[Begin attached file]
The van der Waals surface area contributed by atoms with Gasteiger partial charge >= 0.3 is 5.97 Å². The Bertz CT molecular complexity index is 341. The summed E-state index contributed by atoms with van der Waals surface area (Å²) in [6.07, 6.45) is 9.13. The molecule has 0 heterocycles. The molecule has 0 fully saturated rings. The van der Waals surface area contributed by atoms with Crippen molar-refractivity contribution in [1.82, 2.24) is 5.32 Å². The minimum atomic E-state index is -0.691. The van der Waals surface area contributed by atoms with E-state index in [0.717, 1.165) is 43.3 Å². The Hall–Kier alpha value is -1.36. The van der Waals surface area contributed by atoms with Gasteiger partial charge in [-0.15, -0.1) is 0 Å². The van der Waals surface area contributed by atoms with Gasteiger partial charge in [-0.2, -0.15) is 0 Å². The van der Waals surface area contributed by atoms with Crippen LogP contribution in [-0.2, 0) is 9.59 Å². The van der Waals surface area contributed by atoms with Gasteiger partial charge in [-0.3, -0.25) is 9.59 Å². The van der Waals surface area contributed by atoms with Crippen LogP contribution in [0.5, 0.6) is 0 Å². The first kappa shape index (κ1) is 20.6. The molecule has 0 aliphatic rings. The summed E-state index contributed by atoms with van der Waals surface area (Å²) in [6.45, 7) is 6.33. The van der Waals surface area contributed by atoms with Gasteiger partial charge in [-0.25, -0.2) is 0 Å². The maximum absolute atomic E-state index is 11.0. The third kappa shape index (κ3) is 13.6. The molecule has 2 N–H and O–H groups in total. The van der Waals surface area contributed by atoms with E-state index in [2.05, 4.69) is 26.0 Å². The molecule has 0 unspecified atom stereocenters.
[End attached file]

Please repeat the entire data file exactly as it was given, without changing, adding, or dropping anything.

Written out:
The van der Waals surface area contributed by atoms with Gasteiger partial charge >= 0.3 is 5.97 Å². The Bertz CT molecular complexity index is 341. The summed E-state index contributed by atoms with van der Waals surface area (Å²) in [6.07, 6.45) is 9.13. The molecule has 0 heterocycles. The molecule has 0 fully saturated rings. The van der Waals surface area contributed by atoms with Crippen molar-refractivity contribution in [1.82, 2.24) is 5.32 Å². The minimum atomic E-state index is -0.691. The van der Waals surface area contributed by atoms with E-state index in [0.717, 1.165) is 43.3 Å². The Hall–Kier alpha value is -1.36. The van der Waals surface area contributed by atoms with Gasteiger partial charge in [-0.15, -0.1) is 0 Å². The van der Waals surface area contributed by atoms with Gasteiger partial charge in [-0.2, -0.15) is 0 Å². The van der Waals surface area contributed by atoms with Crippen LogP contribution in [-0.2, 0) is 9.59 Å². The van der Waals surface area contributed by atoms with Gasteiger partial charge in [-0.3, -0.25) is 9.59 Å². The van der Waals surface area contributed by atoms with Crippen LogP contribution in [0.5, 0.6) is 0 Å². The first kappa shape index (κ1) is 20.6. The molecule has 0 aliphatic rings. The summed E-state index contributed by atoms with van der Waals surface area (Å²) in [6.45, 7) is 6.33. The van der Waals surface area contributed by atoms with Gasteiger partial charge in [-0.25, -0.2) is 0 Å². The maximum absolute atomic E-state index is 11.0. The third kappa shape index (κ3) is 13.6. The molecule has 2 N–H and O–H groups in total. The van der Waals surface area contributed by atoms with E-state index in [2.05, 4.69) is 26.0 Å². The molecule has 0 unspecified atom stereocenters.